Police are still reviewing the new law
Putnam Police Chief Chris Ferace said he was also reviewing the new law and would issue a staff training newsletter with relevant information.
“From our perspective, it’s easier not to enforce something than to make something illegal,” he said. “If after July 1 someone legally possesses marijuana, that won’t be a problem. We will adapt accordingly to this new law.
Ferace said the number of arrests in the department’s special service district jurisdiction for low-level weed possession varies from month to month.
“It comes and goes, sometimes with a couple a month and sometimes more,” he said. “It really depended on where the arrest was made and who was charged. And in the last 15 months, during COVID, we haven’t had a lot of these kinds of arrests just because, for safety’s sake, we weren’t making as many traffic stops. “
As in Plainfield, the Putnam Department has a K-9 certified for drug detection. Ferace said he expects advice on the use of the animal to come from state police, who certify and maintain accreditation for these animals.
“And while we can’t use the marijuana scent alert dog as a probable cause to search a vehicle or person, we can use the K-9 as part of a search warrant.”
Norwich Police Chief Patrick Daley said this week there were too many “unknowns” right now to say how his department would adjust to the new law. He said he would be in a better position on the first anniversary of the law to talk about any potential changes in officer training and the use of dogs by police.
In Killingly, city police, which are overseen by the D-Troop barracks, will follow all instructions from state police regarding marijuana law enforcement, the city manager said. Mary Calorio.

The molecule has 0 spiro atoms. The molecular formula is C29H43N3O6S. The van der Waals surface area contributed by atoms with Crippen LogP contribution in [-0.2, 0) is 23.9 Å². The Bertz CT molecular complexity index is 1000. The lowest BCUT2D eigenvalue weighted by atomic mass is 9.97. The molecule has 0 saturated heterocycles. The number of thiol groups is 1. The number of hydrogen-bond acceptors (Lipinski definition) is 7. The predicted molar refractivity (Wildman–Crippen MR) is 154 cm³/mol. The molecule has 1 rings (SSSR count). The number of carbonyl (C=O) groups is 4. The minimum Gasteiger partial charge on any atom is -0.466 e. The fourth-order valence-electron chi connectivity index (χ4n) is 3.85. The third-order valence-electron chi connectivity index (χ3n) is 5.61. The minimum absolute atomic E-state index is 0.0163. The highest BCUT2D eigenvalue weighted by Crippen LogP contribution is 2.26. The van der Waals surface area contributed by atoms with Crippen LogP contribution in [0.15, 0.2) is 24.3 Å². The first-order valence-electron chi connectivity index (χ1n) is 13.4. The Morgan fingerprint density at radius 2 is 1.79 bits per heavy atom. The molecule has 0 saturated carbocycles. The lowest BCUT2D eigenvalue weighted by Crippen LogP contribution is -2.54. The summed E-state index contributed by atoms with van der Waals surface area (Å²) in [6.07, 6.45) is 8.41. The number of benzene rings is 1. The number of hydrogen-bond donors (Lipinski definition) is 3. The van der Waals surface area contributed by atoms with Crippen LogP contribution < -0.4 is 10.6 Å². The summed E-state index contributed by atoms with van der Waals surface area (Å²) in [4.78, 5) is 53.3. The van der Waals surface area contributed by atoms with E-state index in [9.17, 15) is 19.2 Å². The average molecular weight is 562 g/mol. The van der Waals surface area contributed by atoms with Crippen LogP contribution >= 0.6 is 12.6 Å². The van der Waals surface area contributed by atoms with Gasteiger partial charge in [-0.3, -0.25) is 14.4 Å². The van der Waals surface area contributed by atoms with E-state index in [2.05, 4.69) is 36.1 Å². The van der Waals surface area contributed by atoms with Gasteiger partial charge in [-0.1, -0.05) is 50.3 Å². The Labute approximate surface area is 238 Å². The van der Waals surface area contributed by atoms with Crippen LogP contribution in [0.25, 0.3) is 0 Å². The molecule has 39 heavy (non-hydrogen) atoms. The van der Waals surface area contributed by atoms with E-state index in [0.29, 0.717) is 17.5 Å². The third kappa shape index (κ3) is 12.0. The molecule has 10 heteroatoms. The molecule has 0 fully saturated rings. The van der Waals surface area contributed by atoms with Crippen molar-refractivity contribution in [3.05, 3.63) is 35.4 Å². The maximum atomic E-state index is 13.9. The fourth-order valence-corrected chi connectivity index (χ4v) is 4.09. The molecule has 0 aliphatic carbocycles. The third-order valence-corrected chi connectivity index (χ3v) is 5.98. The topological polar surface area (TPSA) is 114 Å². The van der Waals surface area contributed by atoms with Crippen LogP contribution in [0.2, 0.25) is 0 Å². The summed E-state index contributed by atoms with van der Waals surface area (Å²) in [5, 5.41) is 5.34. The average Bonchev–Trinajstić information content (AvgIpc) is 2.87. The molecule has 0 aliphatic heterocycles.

“We have a K-9 unit, but it is used to track missing persons and not for road checks,” Calorio said.
Massachusetts Police Adapt to Legal Marijuana
About half an hour north of Putnam, 20 officers serve the town of Sturbridge, Massachusetts, Bay State voters in 2016 passed a voting initiative legalizing recreational use of marijuana, a decision that sparked many of the same types of policing changes their Connecticut is facing. counterparts.
Police Chief Earl Dessert, a veteran of law enforcement for more than two decades – 14 in Sturbridge – said the change in law had not led to an increase in crime.
“We noticed a slight increase in operations under the influence of drug arrests, but other than that it didn’t have much impact,” he said. “Marijuana-related arrests have dropped dramatically and we have stopped training our K-9s to detect marijuana. “
Dessert said his officers had received amended “exit orders” or instructions on how and when a driver is asked to leave an emergency vehicle by police. He said such orders can no longer be based on the smell of marijuana.
“But we can ask a driver to get out of a vehicle to do a field sobriety test,” he said. “All of our officers have also completed advanced impaired driving law enforcement training. Officers were already aware of the signs of possible driver drunkenness, which gave them a better idea of how to identify someone who can drive under the influence of marijuana.
John Penney can be reached at [email protected] or (860) 857-6965